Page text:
Originally published in the Ukiah Daily Journal newspaper on Thursday, March 19, 2015
On a lovely Saturday in March, the first gathering of the Mendocino Bourbon Group was held at American Craft Whiskey Distillery in Redwood Valley for a tasting of four whiskeys and a barrel tasting of a new bourbon to be released in October, put on by Jack Crispin Cain and Tamar Kaye.
The Mendocino Bourbon Group was created by Mendocino County Sheriff Tom Allman, who is interested in the art and science of fermentation and distillation, and is a loose assemblage of Tom’s friends and family who share his interest.
A whiskey tasting is different than a wine tasting, because of the alcohol potency of spirits. Crispin and Tamar planned ahead and poured the five samples over two full hours, with breaks for food, distillation room tours, barrel room tours, and lots of time for questions and answers. Pours were just the right size; large enough to appreciate the aromatics and flavor, but small enough to prevent inebriation.
The food was delicious; I enjoyed cheeses, salmon, and a terrific vegetable soup that had Tamar telling us, “if the carnivores among you knew what was in it, you probably wouldn’t try it, but I’m glad you like it, so I’m not telling.”
All of the whiskeys tasted were hand crafted antique double distillation spirits using a copper potstill, following Cognac traditions dating back to the Bronze Age, written down in 1510, and learned by Crispin from working with Hubert Germain-Robin over many years.
Low Gap California Whiskey 2011 Malted Corn & Malted Barley Blended Whiskey, 46 percent alc/vol, distilled Dec. 28, 2011, bottled June 9, 2014 – bright, multi-noted, layered at a very subtle level, with a little bite on the end; the straightforward classic corn whiskey flavor definitely comes through.
Low Gap California Whiskey 2011 Malted Bavarian Hard Wheat Whiskey, 44 percent alc/vol, distilled Sept. 20, 2011, bottled March 17, 2014 – more focused, a little deeper, butterscotch and cereal grain, candied wheat, and is incredibly smooth.
Low Gap California Whiskey 100 Proof Malted Bavarian Hard Wheat Whiskey, 50 percent alc/vol, distilled Sept. 30, 2012, bottled Nov. 20, 2014 – sweet notes on an absolutely dry spirit. Crispin noted a, “sunshiny butterscotch finish.”
Low Gap California Whiskey 2 Year Malted Rye Whiskey, 42.2 percent alc/volume, distilled Oct. 26, 2012, bottled Nov. 20, 2014 – the rye flavors were almost like candy.
To be labeled “bourbon” a spirit must use three of four grains: corn, barley, rye and wheat; one of the grains must account for at least 51 percent of the blend, and it must spend two years at 60 percent alcohol in a standard new oak barrel.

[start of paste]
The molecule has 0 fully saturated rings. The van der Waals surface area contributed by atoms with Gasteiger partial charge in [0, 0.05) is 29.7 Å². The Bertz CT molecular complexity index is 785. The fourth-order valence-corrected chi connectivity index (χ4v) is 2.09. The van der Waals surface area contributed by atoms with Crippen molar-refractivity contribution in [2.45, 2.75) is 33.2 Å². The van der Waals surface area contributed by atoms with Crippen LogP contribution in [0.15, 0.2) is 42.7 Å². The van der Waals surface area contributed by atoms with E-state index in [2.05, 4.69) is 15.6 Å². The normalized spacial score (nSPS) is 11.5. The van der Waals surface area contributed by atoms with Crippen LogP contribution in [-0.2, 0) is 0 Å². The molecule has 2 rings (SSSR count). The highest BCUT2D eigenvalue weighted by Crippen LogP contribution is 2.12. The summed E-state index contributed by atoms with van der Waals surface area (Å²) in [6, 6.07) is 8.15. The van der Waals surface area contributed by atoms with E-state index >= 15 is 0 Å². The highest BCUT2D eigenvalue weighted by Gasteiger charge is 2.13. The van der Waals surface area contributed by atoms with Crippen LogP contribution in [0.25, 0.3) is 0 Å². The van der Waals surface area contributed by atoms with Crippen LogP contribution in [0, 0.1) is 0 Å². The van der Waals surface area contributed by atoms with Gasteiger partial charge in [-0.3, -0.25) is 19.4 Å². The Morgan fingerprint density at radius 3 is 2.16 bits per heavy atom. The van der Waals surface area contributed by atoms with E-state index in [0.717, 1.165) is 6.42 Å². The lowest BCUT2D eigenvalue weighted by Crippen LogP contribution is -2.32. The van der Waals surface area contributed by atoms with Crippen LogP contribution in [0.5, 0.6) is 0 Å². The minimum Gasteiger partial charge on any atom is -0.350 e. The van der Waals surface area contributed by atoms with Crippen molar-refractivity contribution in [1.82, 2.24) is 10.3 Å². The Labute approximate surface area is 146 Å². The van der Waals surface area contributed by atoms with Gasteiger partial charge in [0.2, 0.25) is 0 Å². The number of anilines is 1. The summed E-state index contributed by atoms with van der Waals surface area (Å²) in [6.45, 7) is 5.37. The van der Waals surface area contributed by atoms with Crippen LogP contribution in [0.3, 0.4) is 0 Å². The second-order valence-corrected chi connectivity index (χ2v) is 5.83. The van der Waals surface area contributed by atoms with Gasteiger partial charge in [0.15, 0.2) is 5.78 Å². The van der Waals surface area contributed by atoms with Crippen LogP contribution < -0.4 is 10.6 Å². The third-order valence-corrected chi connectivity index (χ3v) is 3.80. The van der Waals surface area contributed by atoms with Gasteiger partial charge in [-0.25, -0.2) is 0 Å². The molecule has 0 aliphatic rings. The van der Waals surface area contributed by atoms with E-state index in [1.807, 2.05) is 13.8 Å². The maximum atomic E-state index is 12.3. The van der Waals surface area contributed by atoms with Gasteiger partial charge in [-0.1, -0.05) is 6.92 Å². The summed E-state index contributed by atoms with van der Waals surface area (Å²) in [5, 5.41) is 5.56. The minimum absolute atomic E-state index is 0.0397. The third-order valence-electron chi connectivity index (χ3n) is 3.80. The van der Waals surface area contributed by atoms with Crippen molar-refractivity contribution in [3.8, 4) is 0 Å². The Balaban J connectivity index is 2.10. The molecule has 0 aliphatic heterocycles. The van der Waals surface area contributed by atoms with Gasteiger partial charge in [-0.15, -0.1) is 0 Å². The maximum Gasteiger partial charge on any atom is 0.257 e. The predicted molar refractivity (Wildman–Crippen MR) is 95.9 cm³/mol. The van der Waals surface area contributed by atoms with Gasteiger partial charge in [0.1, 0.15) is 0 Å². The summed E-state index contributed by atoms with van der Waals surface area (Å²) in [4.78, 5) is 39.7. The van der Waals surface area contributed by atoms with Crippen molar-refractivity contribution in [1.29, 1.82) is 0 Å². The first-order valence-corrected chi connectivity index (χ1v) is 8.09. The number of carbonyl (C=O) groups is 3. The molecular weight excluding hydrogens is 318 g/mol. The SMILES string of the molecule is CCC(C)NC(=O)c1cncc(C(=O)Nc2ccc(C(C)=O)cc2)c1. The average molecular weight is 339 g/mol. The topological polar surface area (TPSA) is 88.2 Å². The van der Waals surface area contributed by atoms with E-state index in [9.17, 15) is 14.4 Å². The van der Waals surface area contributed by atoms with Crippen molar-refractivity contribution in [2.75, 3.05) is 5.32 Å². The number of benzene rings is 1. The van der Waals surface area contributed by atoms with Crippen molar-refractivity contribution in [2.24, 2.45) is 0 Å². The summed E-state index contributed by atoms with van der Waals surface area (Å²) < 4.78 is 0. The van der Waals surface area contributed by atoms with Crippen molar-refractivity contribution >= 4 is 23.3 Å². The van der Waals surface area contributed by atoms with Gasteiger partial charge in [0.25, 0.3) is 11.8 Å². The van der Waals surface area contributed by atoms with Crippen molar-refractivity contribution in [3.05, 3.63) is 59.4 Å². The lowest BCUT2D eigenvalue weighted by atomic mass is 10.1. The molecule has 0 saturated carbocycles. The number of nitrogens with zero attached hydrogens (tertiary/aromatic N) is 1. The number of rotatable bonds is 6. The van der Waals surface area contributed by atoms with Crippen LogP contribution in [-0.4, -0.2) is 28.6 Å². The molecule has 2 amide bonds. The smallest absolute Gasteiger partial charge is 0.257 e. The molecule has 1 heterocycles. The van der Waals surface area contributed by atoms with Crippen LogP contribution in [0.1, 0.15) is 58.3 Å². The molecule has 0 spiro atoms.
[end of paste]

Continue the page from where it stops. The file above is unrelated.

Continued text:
Crispin’s bourbon is malted corn, malted barley and malted rye.
Low Gap Bourbon, barrel sample, 60 percent alc/vol – This was knocked down with rainwater from 70 percent alc/vol to 60 percent, and will be further knocked down with rainwater again to 50 percent, it will sit for a couple of weeks, then be brought down to 20 degrees Fahrenheit for another couple of weeks to cold stabilize, and then it will be bottled for release in October. With more time, this will become mellower, and additional notes will show. Currently, the bourbon is not as aromatic as the finished and bottled whiskeys we sampled, and I am looking forward to revisiting this bourbon after it has had the opportunity to become what it will become.
“I’ve been making whiskey for five years; I consider myself lucky,” Crispin told the group. On a tour of his barrel room, he shared with us, “Our spirits have no methanol, and that is why it tastes so good, medically pure ethanol; no one is looking over the shoulders of the cheap spirits makers, and methanol is why it tastes bad.”
The barrel room is well packed with future spirits, and there are plans to increase the size of the barrel room 400 to 500 percent. “More stills, more barrels, more cases,” promised Crispin.
My favorite tastes of the day were the 2011 Bavarian Wheat and the Rye Whiskeys. When the store opened up, I bought a bottle of the Russell Henry barrel aged dark Gin – which I haven’t yet tasted, and a bottle of Crispin’s Rose Liqueur– which I have, often.
The new Ukiah restaurant Ritual features several of Crispin’s spirits on their cocktail menu, so tasting his whiskeys, vodkas, gins, and (later this year) his bourbon is as easy as finding parking downtown. I would recommend sampling his spirits straight, before allowing them to be blended with other ingredients for a cocktail, to appreciate how clean the spirits are. Handcrafted, artisanal, attention to the minutest detail, beverages; each has clean discernable aroma and flavor notes typically lacking in larger mass-produced alcohol endeavors. With an appreciation for how great the spirits are, your cocktails will be ever so much yummier.
Crispin and Tamar will also be pouring their line up Father’s Day weekend, and serving up homemade ice cream flavored with Crispin’s Absinthe, and early bird $30 tickets to visit and taste at American Craft Whiskey Distillery, Germain-Robin Brandy (it is Cognac in all but where it is made) Distillery, Barra of Mendocino, Girasole Vineyards, Testa Vineyards, Graziano Family of Wines, Frey Vineyards, Silversmith Vineyards, Brown Family Vineyards, Giuseppe Wines, and Neese Vineyards are available online through http://www.ATasteOfRedwoodValley.com – there will also be a winemaker dinner at Barra of Mendocino on Friday, June 19 with all of Redwood Valley’s wine and spirits producers, including Crispin and Tamar’s American Craft Whiskey Distillery, pouring at the evening event.